IMAGE: CNS photo/EPA
By Junno Arocho Esteves
VATICAN CITY (CNS) -- Pope Francis will visit the United Arab Emirates next year, becoming the first pope to visit the Arabian Peninsula, the Vatican announced.
In a Dec. 6 statement, the Vatican said the pope will "participate in the International Interfaith Meeting on 'Human Fraternity'" after receiving an invitation by Sheikh Mohammed bin Zayed Al-Nahyan, crown prince of Abu Dhabi.
"The visit will take place also in response to the invitation of the Catholic Church in the United Arab Emirates," the Vatican said.
The trip Feb. 3-5 will take place less than a week after Pope Francis returns from his Jan. 23-28 visit to Panama for World Youth Day.
Shortly after the announcement, Sheikh Mohammed bin Rashid Al-Maktoum, vice president and prime minister of the United Arab Emirates, welcomed the announcement of the pope's visit in a post on his personal Facebook page.
The visit, he said, "will strengthen our ties and understanding of each other, enhance interfaith dialogue and help us to work together to maintain and build peace among the nations of the world."
In a message published on the visit's official website, Swiss Bishop Paul Hinder, apostolic vicar of Southern Arabia, expressed his hope that the pope's "short visit will be a moment of deepening our faith and our adherence to the bishop of Rome."
Although a detailed program of the pope's schedule "will be published before Christmas," Bishop Hinder confirmed that Pope Francis will celebrate a public Mass in Abu Dhabi Feb. 5 and that arrangements are being made to allow as many faithful as possible "to participate in this historic event."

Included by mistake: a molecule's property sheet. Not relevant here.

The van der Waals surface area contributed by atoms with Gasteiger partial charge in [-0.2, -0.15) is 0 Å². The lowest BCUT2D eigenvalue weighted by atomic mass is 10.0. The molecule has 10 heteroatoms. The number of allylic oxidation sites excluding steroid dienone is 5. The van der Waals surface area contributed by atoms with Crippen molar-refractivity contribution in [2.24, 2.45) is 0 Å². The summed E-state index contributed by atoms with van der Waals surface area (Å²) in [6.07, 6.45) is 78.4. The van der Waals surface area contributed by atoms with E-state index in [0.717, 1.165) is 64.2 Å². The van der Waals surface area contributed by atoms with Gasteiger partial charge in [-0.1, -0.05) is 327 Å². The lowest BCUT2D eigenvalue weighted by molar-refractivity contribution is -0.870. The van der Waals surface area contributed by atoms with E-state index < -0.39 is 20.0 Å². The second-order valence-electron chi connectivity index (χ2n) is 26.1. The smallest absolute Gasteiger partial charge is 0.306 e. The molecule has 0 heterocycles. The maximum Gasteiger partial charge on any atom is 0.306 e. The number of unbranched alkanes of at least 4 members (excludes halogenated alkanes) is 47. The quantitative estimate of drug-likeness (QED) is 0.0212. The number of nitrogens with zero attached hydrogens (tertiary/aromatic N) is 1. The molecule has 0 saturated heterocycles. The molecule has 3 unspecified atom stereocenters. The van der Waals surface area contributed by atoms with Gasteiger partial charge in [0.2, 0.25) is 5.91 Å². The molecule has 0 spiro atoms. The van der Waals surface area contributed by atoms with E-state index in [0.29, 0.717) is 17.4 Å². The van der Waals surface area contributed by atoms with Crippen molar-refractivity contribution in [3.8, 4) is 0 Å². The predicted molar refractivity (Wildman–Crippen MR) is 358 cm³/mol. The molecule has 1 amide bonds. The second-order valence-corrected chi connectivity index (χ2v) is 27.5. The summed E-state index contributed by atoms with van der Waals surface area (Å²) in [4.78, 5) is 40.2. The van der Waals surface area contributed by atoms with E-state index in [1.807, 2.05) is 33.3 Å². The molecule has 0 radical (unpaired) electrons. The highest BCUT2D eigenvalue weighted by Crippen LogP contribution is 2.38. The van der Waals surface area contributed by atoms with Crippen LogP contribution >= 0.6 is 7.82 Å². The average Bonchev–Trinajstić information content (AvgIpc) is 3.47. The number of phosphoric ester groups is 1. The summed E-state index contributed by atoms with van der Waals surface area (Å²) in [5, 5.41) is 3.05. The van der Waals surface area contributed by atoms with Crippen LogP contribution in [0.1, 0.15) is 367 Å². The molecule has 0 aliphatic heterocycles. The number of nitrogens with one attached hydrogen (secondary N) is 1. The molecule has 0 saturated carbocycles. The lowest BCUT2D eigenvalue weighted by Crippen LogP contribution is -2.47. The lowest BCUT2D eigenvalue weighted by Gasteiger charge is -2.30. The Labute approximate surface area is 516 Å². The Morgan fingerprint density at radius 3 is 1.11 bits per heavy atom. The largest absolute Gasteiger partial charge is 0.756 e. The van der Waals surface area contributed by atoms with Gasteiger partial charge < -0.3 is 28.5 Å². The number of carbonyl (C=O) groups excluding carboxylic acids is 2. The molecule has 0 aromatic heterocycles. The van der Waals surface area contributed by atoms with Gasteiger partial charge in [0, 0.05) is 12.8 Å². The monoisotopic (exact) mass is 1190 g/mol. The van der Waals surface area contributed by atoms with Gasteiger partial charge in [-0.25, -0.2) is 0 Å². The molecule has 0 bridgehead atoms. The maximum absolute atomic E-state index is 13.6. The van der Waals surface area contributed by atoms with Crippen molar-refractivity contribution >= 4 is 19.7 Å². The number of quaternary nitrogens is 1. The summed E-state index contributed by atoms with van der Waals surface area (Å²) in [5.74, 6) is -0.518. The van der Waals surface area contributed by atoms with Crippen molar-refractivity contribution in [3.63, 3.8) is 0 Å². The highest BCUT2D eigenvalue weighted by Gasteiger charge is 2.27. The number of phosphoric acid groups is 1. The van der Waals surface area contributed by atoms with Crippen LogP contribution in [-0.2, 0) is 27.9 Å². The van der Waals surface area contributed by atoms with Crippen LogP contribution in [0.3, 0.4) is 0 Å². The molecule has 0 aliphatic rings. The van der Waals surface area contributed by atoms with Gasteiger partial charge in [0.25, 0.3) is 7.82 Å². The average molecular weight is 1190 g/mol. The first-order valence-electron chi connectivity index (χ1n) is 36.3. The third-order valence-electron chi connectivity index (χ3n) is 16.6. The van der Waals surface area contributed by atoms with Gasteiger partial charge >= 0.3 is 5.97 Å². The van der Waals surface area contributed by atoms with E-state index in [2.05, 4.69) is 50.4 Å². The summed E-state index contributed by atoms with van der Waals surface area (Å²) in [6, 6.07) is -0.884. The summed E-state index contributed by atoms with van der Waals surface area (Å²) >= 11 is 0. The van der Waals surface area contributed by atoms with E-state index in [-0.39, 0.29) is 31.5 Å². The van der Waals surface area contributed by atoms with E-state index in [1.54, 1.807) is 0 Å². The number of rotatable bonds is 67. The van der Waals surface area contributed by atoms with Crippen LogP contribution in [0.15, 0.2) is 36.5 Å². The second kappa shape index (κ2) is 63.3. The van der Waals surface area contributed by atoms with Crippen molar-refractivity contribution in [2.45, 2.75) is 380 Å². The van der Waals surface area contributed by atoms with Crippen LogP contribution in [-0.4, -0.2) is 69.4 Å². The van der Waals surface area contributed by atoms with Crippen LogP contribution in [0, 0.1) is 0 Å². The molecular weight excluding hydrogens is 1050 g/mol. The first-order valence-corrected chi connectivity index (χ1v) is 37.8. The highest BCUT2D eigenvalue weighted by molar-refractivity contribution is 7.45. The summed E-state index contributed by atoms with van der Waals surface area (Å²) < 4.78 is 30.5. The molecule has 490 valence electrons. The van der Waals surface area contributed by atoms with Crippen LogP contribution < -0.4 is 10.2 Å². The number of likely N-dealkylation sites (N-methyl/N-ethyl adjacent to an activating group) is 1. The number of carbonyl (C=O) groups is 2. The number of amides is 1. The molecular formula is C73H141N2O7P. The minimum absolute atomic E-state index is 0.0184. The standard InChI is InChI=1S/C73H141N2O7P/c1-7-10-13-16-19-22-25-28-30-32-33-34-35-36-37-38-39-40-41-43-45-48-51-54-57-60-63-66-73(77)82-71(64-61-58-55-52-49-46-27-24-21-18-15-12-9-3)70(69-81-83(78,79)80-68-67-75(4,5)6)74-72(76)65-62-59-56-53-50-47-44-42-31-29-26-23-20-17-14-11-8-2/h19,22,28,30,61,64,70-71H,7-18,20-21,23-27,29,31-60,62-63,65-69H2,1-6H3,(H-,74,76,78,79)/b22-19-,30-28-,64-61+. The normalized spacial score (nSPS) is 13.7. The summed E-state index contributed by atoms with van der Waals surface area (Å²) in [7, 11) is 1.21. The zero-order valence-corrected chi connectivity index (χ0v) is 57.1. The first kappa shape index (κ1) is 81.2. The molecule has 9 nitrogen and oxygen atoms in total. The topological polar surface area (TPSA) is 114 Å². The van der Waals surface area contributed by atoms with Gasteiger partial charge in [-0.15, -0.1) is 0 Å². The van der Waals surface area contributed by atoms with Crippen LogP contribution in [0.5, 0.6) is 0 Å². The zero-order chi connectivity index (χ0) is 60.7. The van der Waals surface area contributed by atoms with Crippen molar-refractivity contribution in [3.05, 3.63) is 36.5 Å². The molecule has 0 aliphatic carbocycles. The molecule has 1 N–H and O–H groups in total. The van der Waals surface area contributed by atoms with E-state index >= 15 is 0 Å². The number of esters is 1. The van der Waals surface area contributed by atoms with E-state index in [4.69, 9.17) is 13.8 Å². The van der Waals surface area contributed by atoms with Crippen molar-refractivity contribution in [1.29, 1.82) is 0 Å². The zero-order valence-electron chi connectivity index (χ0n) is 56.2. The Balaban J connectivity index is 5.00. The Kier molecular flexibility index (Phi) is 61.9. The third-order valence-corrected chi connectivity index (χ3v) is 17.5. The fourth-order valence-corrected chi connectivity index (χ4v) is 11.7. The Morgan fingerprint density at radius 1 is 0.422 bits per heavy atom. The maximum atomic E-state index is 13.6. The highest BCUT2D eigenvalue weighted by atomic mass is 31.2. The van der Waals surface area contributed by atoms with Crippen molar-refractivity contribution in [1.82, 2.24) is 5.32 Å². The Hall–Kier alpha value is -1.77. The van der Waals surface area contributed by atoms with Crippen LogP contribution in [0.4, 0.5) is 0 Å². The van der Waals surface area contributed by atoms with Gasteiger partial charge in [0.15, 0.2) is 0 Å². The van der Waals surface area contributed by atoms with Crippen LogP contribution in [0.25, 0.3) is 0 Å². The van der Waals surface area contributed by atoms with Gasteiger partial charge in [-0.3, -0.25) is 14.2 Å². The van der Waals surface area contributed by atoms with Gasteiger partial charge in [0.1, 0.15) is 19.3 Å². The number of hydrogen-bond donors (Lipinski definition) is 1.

"Let us keep in mind that it will be the first visit of a pope to the Arabian Peninsula," the bishop said.
The Vatican also released the logo and the theme of the papal visit, "Make me a channel of your peace," which is inspired by St. Francis of Assisi's prayer for peace.
The theme, the Vatican statement said, "expresses our own prayer that the visit of Pope Francis to the United Arab Emirates may spread in a special way the peace of God within the hearts of all people of goodwill."
Greg Burke, Vatican spokesman, said the theme was also a fitting description of the purpose of the pope's visit, which will focus on "how all people of goodwill can work for peace."
"This visit, like the one to Egypt, shows the fundamental importance the Holy Father gives to interreligious dialogue," Burke said. "Pope Francis visiting the Arab world is a perfect example of the culture of encounter."
Gabriel Said Reynolds, professor of Islamic studies and theology at Notre Dame University, said the trip is a sign of Pope Francis' "profound personal commitment to interreligious dialogue."
The trip to Abu Dhabi, he said, also "shows his appreciation for the increasing openness there to the religious freedom of non-Muslims, as witnessed by the presence of two Catholic churches in the Emirate."
Reynolds said the visit could "also raise the visibility of the problematic situation for religious freedom in neighboring Saudi Arabia."
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